- The Washington Times - Tuesday, May 27, 2008

West Virginia Gov. Joe Manchin III says he is tired of the “stereotyping” of his state’s voters as uneducated, adding that Sen. Barack Obama can win the state in the fall if he takes the time to ask people for their support.


Mr. Obama resoundingly lost the state’s primary earlier this month, Mr. Manchin told The Washington Times. “They might not have all the diplomas hanging on the wall, but they have a Ph.D. in life.”

Mr. Manchin, chairman of the Democratic Governors Association, remains neutral in the Democratic primary battle between Mr. Obama and Sen. Hillary Rodham Clinton of New York.

He told The Times that he wants to “break down all stereotypes” and prove to the nation that West Virginians are “hardworking, honest people.” He also scoffed at critics who say Mr. Obama’s race was a factor in his defeat, pointing to the state’s prominent Japanese automotive industry.

“West Virginians accepted Japanese culture into their schools, communities, hearts and homes,” he said.

The race factor is “so far off” from the truth about why Mrs. Clinton won the May 13 primary by an overwhelming 41 points, he said.

Mr. Manchin said he thinks Mr. Obama should have spent more time in his state because West Virginians “are people that will shake your hand and read you like a book,” and they didn’t have the chance to do that with Democratic front-runner.

“They need to be comfortable with you and look into your eyes,” he said.

The senator from Illinois limited his West Virginia campaigning to a March town hall meeting, a March 20 speech on the domestic cost of the Iraq war and a veterans issues discussion on the eve of the primary.

“I know Hillary was elated, and I’m sure Barack was concerned about the outcome,” Mr. Manchin said. “But I told both of them, Hillary and President Clinton both spent an awful lot of time here and it paid off for her. I’ll guarantee you, [Mr. Obama] needs to come back and spend a little bit of time, and he’ll do well also.”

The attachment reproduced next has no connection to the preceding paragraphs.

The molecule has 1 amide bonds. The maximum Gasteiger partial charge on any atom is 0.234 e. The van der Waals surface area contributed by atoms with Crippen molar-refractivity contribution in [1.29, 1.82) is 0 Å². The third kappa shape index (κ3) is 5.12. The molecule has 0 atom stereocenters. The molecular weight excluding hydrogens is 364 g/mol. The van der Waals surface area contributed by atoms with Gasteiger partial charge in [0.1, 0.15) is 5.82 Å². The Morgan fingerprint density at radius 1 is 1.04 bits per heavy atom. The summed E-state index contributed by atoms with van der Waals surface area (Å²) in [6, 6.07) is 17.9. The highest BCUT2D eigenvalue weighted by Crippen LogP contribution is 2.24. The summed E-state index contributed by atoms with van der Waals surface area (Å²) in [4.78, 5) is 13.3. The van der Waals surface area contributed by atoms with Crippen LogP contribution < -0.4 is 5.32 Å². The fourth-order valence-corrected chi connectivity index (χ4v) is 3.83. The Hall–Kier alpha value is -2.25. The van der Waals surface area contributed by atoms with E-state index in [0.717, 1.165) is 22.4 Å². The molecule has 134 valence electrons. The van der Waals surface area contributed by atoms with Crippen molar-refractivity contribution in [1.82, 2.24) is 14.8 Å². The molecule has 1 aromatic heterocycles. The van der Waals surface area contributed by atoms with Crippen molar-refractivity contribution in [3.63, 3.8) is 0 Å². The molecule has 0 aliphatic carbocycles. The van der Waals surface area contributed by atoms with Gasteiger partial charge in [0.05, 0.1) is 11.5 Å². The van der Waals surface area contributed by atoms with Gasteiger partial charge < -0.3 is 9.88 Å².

False e-mail rumors about Mr. Obama’s faith and patriotism permeated the West Virginia electorate, prompting pundits, Democratic activists and late-night comedians to label the state’s voters as backwater, racist or uneducated.

An Obama volunteer named Ellen, who grew up in West Virginia, wrote a candid assessment about her experience on the Obama campaign blog.

“I couldn’t believe my ears! And from people that I thought were almost reasonable,” she wrote, citing e-mails that falsely claim Mr. Obama refuses to salute the U.S. flag.

“You can theoretically fix ignorant, but stupid lasts forever. Maybe [it] wasn’t worth the bashing he would get from coming here,” she wrote. “Thankfully, not many delegates here. Would take a significant effort to dispel all these myths for the general election.”

Other Obama volunteers have started organizing in hopes that West Virginia can be a battleground in the fall. One state resident urged supporters on the blog this week: “We’ve got to get mobilized folks, let’s get it rolling.”

Team Obama dismissed the loss by saying Mrs. Clinton was always expected to win and the entire Clinton family “campaigned extraordinarily hard” in West Virginia.

The Clinton campaign, meanwhile, reveled in its victory and pushed its political spin that “by every measure, the Obama campaign has waged an aggressive campaign in the Mountain State” because he had high-profile endorsements and outspent the Clinton campaign on advertising. It’s also another swing-state loss for the man who is close to clinching the Democratic nomination.

“No Democrat has won the White House without winning West Virginia since 1916,” Team Clinton wrote in a memo after her victory, which was followed May 20 by another lopsided Clinton win in Kentucky.

Obama aides don’t mention West Virginia as a swing state, even though it historically has backed Democrats. Instead, they point to his 29-point win in nearby red-state Virginia and say they can flip states such as Iowa, Colorado and New Mexico.

In 2004, President Bush bested Sen. John Kerry in West Virginia 56 percent to 43 percent, but Mr. Manchin beat his Republican opponent 64 percent to 34 percent.

Mr. Manchin, 60, said he won’t take sides in the nomination fight until after the final contests in Montana and South Dakota on June 3, and disagreed with those who worry that the prolonged fight is harming the Democratic Party.

“I saw nothing but the plus side for West Virginia,” he said, citing increased voter registration.

He is one of the hundreds of elected officials and party activists known as superdelegates who can cast a vote for their preferred candidate at the summer nominating convention, but he would prefer a rule forbidding superdelegates from expressing their intentions until after the primary season ends.

“Let people get energized and excited,” he said.

Mr. Manchin said he was “very flattered” by rumors that he could be considered as a vice-presidential pick, and emphasized that he is focused on his fall re-election campaign. “I’ve got the best job in the world. We just have to see what tomorrow brings.”




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